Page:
Lastly, has anyone noticed that the word count of all the alleged words and sayings spoken by the resurrected Jesus increased over time from 1 Cor. to Mark to Matthew to Luke to John?

There's no post-resurrection words of Jesus to be found in our earliest Markan manuscripts. There's just a few sentences in Matthew of words that the post-resurrected Jesus allegedly said. Then in Luke and John we get a lot more words of the post-resurrected Jesus. In fact in Luke-Acts and John we begin to read allusions to entire lectures that the raised Jesus allegedly delivered. Entire lectures delivered by a man raised from the dead, all of them lost lectures, that neither God nor man thought to record and/or preserve for posterity. The lecture of the raised Jesus in which he goes through all the Scriptures while walking with two disciples on the road to Emmaus; or the lectures delivered during WEEKS that the raised Jesus allegedly spent on earth before he allegedly ascended bodily into the sky per Luke-Acts. And in the fourth and last Gospel mention is made of "so many books that could be written about what Jesus said the did that 'I suppose' (as the author put it) the world could not contain them all." I guess the legends just kept coming by the time when the fourth Gospel was being written.

Is the N.T. really going to convince anyone who is genuinely curious and studies the Bible rationally and lacks the reverential ecclesiastical pose of the Catholic Magisterium, or the Anglican pose of an N.T. Wright?

And do you believe that people who express the same rational doubts I have expressed will be damned for all time? How many or few of Chris's blog readers reading this believe that about rational questioners?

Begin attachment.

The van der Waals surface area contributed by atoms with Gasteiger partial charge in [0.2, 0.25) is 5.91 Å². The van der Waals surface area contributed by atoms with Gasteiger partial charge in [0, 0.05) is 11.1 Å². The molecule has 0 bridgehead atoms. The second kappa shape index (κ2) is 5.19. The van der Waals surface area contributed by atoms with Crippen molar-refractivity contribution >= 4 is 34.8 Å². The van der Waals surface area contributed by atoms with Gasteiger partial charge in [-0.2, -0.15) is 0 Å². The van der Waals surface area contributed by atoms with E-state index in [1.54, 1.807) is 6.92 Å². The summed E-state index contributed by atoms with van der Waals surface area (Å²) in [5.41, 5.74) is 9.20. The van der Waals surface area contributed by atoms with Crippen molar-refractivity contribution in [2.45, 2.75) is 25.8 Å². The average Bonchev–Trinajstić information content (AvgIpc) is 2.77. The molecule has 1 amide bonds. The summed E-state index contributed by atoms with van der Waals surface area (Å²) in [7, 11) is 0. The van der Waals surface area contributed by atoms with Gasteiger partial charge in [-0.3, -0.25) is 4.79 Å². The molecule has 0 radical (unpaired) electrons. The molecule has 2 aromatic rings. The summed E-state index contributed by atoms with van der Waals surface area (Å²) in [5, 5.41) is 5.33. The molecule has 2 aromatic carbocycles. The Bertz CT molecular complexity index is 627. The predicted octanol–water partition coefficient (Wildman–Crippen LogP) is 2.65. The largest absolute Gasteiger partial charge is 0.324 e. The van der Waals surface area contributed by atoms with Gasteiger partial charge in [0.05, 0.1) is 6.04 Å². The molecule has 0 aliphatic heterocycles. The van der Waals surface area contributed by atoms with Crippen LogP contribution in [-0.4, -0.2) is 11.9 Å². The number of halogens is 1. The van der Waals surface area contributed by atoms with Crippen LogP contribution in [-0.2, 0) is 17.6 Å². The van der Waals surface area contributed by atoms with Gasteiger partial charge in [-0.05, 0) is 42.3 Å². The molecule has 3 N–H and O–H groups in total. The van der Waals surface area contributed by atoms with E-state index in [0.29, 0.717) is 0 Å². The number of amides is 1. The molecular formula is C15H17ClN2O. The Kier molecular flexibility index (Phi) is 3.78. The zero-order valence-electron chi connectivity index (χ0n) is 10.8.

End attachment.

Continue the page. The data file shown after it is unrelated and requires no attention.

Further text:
Personally, I remain interested in religion and have great appreciation for the latest two works of Karen Armstrong, A SHORT HISTORY OF MYTH, and, THE GREAT TRANSFORMATION (about religion from earliest times to the Axial age). Karen tells a moving and highly informative story about the power of myth much as Joseph Campbell once did, but her story seems more convincing and complete, and she intertweaves history, psychology, sociology and archeology into the story of religion's rise from ancient human beings to the Axial period. Fascinating. Truly fascinating. Her wide ranging exposition and discussion of connections with so many things makes the Bible and "Chrsitian theology" appear parochial in comparison. the audio editions of both books are wonderful.

And if I might suggest a third as well, SPOOK: SCIENCE TACKLES THE AFTERLIFE by agnostic Mary Roach. Wonderful audio edition. Extremely interesting info about the history of the search for scientific evidence of the afterlife.

At 8/23/2008 3:53 AM, Blogger X-Cathedra said...


Coming from an agnostic and philosophical background, I myself have wrestled with and continue to wrestle with the issues you raise and others like them. They are by no means trivial for me nor, I'd say, for anyone serious about this stuff.

Pax Christi,